Averroes' works include medical and astronomical writings, commentaries, and judicial and conceptual defenses of philosophy. As a physician he argued that the most important aspects of preserving health are a good digestion and a sound bowel-movement. Fruits and herbs should be avoided. Averroes became an authority among both Jews and Christians, and his commentaries on Aristotle influenced such theologians as Rabbi Moses ibn Maimon (1135-1204), St. Thomas Aquinas, and Albert the Great. Averroes opposed the Ash'arite theologians, led by the great Muslim thinker Abu Hamid al-Ghazali (1058-1111), whose onslaught on Greek-Arabic philosophy is said to have signaled the death of philosophy in the East. Al-Ghazali believed that it is impossible to proof the existence of Go rationally. As an answer to al-Ghazali's Tahafut al-Falasifah (Incoherence of the Philosophers) Averroes wrote Tahafut al-Tahafur (Incoherence of the Incoherence). He also criticized in it Ibn Sina's Neoplatonic metaphysics. In Exposition of the Method of Proof Averroes dealt with the question of God's existence and proposed his own proofs. The treatise was not translated into Latin but St. Thomas Aquinas' (1225-1274) famous approach to the question in The Summa Theologica rely upon Aristotle in similar way.

Averroes thought that "every prophet is a philosopher, but not every philosopher is a prophet." Not everybody was capable of interpreting Qur'anic texts - only the adept or "people of demonstration" are able to undertake the interpretation of ambiguous passages in the Qur'an. But there are certain doctrines about God, which must be accepted in toto, such as the existence of God as Creator and Sustainer of the world, the creation of the world by God, the validity of prophecy, and the resurrection of the body on the Last Day. He did not see any real conflict between philosophy and religion, or philosophical texts (Aristotle) and religious texts (Qur'an), "philosophy has always existed among the adepts of revelation, i.e. the prophets, peace be on them." Truth may be discovered by philosophers through logic, but it may also be reveled figuratively, as it is in scriptures. "All that is wanted in an enquiry into philosophical reasoning has already been perfectly examined by the Ancients. All that is required of us is that we should go back to their books and see what they have said in this connection. If all that they say be true, we should accept it and if there be something wrong, we should be warned by it. " (from On the Harmony of Religions and Philosophy, in Arabic Kitab fasl al-maqal, see: Medieval Sourcebook )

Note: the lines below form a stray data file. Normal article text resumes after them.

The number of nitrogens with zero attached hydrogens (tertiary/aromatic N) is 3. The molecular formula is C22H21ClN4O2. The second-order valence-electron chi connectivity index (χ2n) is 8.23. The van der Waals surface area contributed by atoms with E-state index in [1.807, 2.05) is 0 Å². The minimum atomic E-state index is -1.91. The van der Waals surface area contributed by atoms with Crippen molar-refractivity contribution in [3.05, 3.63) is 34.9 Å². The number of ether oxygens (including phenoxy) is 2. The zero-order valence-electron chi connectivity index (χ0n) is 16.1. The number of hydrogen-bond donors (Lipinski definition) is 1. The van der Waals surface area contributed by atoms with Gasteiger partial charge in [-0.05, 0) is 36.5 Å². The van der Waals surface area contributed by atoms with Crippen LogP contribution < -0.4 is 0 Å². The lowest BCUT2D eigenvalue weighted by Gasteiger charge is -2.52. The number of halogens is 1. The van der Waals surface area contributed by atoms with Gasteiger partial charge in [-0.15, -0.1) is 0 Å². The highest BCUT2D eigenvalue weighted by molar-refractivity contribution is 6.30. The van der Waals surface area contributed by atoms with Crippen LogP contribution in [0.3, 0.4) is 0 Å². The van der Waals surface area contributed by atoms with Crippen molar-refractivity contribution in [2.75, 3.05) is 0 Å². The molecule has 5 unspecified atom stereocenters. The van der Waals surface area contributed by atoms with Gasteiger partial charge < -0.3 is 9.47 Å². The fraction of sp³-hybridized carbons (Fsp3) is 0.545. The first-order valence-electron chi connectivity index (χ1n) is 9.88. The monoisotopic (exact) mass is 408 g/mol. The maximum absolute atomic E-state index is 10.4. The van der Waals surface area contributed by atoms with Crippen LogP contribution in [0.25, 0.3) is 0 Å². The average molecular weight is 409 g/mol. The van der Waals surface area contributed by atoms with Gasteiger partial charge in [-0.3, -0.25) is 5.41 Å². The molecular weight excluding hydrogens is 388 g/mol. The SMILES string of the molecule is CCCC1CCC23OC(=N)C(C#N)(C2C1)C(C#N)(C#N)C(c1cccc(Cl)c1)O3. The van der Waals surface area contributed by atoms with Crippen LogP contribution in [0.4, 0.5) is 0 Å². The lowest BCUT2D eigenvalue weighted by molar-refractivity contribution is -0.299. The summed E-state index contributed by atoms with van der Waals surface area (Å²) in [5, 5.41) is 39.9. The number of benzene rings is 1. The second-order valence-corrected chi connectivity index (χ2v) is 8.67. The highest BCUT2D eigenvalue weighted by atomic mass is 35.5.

Averroes' attempt to harmonize religion and philosophy led to accusations of accepting the doctrine of "double truth," that a thing can be true in philosophy or according to reason while its opposite is true in theology or according to faith. He also believed that the intellect is universal and immortal. The relationship between the Active Intellect and the material intellect is what form is to matter; the Active Intellect is a "power of in the soul" and common to all mankind and eternal. According to Averroes, all generable and corruptible entities are made up of matter and form; soul is the the form or first perfection of a natural body. For these thoughts he was condemned for not believing in the immortality of the individual soul. In popular myth he was regarded as an atheist refuted by St. Thomas Aquinas.